Table_1_Unraveling the Effects of Melt–Mantle Interactions on the Gold Fertility of Magmas.DOCX (1 MB)

Table_1_Unraveling the Effects of Melt–Mantle Interactions on the Gold Fertility of Magmas.DOCX

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posted on 2020-02-11, 04:17 authored by Santiago Tassara, Martin Reich, Brian A. Konecke, José María González-Jiménez, Adam C. Simon, Diego Morata, Fernando Barra, Adrian Fiege, Manuel E. Schilling, Alexandre Corgne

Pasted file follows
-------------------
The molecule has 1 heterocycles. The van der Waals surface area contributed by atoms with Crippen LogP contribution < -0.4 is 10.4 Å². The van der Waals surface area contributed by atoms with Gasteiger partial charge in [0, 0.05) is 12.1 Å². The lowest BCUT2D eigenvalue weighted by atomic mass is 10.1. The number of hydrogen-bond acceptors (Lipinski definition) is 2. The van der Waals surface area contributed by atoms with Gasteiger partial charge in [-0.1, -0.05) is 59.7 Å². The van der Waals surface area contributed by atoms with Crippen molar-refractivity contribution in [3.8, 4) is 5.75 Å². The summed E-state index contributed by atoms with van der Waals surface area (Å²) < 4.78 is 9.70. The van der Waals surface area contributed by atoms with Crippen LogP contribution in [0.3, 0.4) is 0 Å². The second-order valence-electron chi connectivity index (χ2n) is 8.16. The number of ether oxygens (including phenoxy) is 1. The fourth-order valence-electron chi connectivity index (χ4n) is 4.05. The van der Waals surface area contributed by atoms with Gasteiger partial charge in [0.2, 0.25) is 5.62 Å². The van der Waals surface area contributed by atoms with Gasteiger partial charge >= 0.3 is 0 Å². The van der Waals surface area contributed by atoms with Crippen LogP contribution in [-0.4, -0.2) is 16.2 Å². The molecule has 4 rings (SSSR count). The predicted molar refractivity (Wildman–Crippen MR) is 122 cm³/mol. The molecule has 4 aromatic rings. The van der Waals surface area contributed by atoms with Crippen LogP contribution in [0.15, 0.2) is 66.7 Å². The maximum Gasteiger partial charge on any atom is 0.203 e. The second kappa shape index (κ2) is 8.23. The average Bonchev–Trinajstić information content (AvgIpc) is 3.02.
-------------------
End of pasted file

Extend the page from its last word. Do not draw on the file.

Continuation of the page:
The oxidation state of the Earth’s mantle and its partial melting products exert a key control on the behavior and distribution of sulfur and chalcophile and siderophile elements between the mantle and crust, underpinning models of ore deposit formation. Whether the oxidized nature of magmas is inherited from the asthenospheric mantle source or acquired during ascent and differentiation is vigorously debated, limiting our understanding of the mechanisms of extraction of sulfur and metals from the mantle. Here, we focused on the redox-sensitive behavior of sulfur in apatite crystallized from quenched alkaline basaltic melts preserved within a peridotite xenolith from the El Deseado Massif auriferous province in southern Patagonia. We took advantage of this unique setting to elucidate the redox evolution of melts during their ascent through the subcontinental lithospheric mantle (SCLM) and grasp the inner workings of the Earth’s mantle during gold metallogenesis. Our data reveal that an initially reduced silicate melt (ΔFMQ −2.2 to −1.2) was oxidized to ΔFMQ between 0 and 1.2 during percolation and interaction with the surrounding peridotite wall-rock (ΔFMQ 0 to +0.8). This process triggered changes in sulfur speciation and solubility in the silicate melt, boosting the potential of the melt to scavenge ore metals such as gold. We suggest that large redox gradients resulting from the interaction between ascending melts and the surrounding mantle can potentially modify the oxidation state of primitive melts and enhance their metallogenic fertility. Among other factors including an enriched metal source and favorable geodynamic conditions, redox gradients in the mantle may exert a first-order control on the global-scale localization of crustal provinces endowed with gold deposits.